New EV charging stations use second-life batteries for energy storage

Renault has teamed up with UK-based Connected Energy to install two electric vehicle quick-charge stations that use a stationary energy storage system at highway rest areas.

The E-STOR system developed by Connected Energy uses second-life batteries from Renault electric vehicles.

Electric vehicle batteries typically have a vehicle life of 8-10 years, but they can still be used for stationary applications after that – extending their life before recycling.

With the E-STOR system, the batteries are charged during periods of low electricity demand when it is cheaper. They can then be used as an alternative source of electricity at peak times, when prices are higher. The system also makes it possible to offer electric vehicle charging in locations where constructing a high-power grid connection would be very costly.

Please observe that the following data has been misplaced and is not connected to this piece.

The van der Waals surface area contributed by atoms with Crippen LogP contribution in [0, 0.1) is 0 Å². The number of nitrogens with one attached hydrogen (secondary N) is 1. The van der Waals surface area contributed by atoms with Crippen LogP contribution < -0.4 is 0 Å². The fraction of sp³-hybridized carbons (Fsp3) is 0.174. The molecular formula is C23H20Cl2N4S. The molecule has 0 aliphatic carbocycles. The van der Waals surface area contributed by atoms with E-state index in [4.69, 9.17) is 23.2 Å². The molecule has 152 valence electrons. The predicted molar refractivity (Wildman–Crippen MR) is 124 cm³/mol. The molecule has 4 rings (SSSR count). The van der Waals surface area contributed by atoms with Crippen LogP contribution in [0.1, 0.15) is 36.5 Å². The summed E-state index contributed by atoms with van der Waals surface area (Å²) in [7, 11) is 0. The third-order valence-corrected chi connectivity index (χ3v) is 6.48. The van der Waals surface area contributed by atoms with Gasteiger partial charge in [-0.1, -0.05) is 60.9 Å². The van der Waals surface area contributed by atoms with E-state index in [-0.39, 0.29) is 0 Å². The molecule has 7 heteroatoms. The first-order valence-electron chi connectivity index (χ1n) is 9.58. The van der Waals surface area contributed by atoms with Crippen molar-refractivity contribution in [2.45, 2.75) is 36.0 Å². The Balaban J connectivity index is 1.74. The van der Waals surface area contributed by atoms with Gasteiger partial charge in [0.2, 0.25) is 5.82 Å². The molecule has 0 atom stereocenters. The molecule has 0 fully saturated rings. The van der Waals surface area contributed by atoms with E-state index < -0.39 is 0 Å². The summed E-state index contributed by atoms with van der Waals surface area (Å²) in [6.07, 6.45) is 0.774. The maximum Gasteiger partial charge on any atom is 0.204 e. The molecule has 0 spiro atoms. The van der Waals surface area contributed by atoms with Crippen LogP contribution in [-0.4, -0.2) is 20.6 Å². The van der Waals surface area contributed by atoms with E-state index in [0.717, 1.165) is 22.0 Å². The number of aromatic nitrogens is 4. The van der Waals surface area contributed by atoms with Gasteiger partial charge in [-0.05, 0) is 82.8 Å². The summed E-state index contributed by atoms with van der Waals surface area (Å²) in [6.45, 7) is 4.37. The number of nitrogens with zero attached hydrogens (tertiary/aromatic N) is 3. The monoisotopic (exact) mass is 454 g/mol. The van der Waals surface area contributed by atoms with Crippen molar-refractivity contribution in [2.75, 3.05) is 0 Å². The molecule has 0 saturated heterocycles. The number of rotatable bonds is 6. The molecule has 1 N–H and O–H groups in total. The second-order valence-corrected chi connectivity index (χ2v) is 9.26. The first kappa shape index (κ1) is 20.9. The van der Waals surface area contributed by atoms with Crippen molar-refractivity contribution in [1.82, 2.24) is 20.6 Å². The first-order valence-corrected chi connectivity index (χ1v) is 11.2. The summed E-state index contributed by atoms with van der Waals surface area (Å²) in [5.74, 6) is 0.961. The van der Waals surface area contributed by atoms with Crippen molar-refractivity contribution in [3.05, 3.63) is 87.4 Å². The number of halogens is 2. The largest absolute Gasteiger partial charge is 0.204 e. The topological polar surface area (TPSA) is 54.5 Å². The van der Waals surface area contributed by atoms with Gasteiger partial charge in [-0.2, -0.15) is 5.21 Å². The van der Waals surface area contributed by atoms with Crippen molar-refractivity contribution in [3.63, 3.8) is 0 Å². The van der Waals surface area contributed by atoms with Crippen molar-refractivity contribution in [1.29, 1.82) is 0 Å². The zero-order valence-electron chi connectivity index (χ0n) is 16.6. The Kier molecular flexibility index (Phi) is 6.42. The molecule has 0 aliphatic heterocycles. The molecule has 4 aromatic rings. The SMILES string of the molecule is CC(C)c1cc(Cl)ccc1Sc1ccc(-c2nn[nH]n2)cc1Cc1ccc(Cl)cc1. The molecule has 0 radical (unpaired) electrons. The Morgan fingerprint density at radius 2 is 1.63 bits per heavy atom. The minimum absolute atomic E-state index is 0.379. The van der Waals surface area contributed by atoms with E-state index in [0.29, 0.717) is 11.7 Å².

“We are developing a range of E-STOR systems; some, like the two installed in Belgium and Germany, are designed specifically to enable lower cost more sustainable electric vehicle charging so it’s very great to see these in action” commented Matthew Lumsden, Managing Director of Connected Energy. “We are now talking to several parties about projects in the UK and Europe and look forward to wide-scale roll-out in coming months.”

Connected Energy’s E-STOR systems can also be used for load management on industrial and commercial sites, providing a complementary power source at peak tariff times. E-STOR works with a company’s onsite solar PV, or micro wind turbines, storing and releasing energy directly into site systems. It can also generate new revenue streams by providing balancing services to the grid operator.

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